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101 Reviews
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160 of 168 people found the following review helpful
5.0 out of 5 stars Grimm's tales as they should be read!
True, some (but not all) of the Brothers Grimm stories are gruesome and parents would find it unesay reading them to their children as fairy stories, but then they were never intended to be read predominantly by, or to, children. The Brothers Grimm wrote down their collected oral tales mainly for the bourgeois audiences of 19th century europe, and Jacob Grimm said that...
Published on February 19, 2000

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11 of 14 people found the following review helpful
3.0 out of 5 stars THIRD EDITION HARDCOVER REVIEW
This book review is about the "all New Third Edition" hardcover, ISBN 0-553-38216-0. This edition contains 762 pages, is over one inch thick, but the quires have been snipped like a paperback, and the the paper appears to be typical paperback-style acid/rag paper! The binding is similar to the cheap paper hardcover of children's "Golden Books" series and seems likely to...
Published on March 16, 2011 by Amazon Customer


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160 of 168 people found the following review helpful
5.0 out of 5 stars Grimm's tales as they should be read!, February 19, 2000
By A Customer
True, some (but not all) of the Brothers Grimm stories are gruesome and parents would find it unesay reading them to their children as fairy stories, but then they were never intended to be read predominantly by, or to, children. The Brothers Grimm wrote down their collected oral tales mainly for the bourgeois audiences of 19th century europe, and Jacob Grimm said that whilst the stories were mainly for an adult readership, the fact that children were also beginning to read them was just a bonus. Certainly many of the tales are different to the sweet and innocent versions portrayed by Disney. Don't expect to find cute little animals here! However, expect to find tales with a moral and a recipe for living, as prevelent today as they were nearly 200 years ago. It's a great book, especially with the added bonus of Zipes' introduction which details the history of the Brothers Grimm and their reasons for writing down the tales. Buy it to read to yourself, not your children!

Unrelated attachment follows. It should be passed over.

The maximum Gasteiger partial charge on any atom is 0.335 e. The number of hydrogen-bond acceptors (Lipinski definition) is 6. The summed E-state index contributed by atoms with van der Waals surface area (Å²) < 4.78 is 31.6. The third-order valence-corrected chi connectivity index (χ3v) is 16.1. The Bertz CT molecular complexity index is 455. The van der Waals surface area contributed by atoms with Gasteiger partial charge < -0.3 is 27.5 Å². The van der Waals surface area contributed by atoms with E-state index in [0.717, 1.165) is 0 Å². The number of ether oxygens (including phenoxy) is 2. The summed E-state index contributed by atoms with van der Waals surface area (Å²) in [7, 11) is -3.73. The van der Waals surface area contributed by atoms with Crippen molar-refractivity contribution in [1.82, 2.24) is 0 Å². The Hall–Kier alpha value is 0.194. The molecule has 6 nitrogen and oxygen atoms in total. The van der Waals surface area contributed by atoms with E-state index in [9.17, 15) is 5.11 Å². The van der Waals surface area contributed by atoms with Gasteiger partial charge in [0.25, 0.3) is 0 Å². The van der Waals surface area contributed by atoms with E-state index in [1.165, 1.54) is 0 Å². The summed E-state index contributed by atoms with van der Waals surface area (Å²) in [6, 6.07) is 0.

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111 of 116 people found the following review helpful
5.0 out of 5 stars Fairy tales:unwatered and uncensored, May 15, 2000
By 
Fuchsia (United States) - See all my reviews
An excellent collection of the fairy tales of the Brothers Grimm. Its good to find collections of their tales out there that are not just watered down versions. Jack Zipes, who has also translated wonderful editions of the thousand and one nights and a collection of French Fairy Tales(both highly recommended) does an excellent job with the Grimms and provides interesting commentary about the orgins of the tales. My favorite story in particalar was one about a tailor, I can't remember the name.(Yes, I know there are a million stories about tailors but this was the one where the tailor gets blinded and his traveling companion treats him horribly) This edition even includes all of the stories that were even too violent for the Grimm Brothers. One called "How Some Children Played at Slaughtering" is especially unappetizing. All in all I recommend this book to anyone who would like a little enchantment in their lives. By the way, the cover of this book is just gorgous, nice illustrations inside also.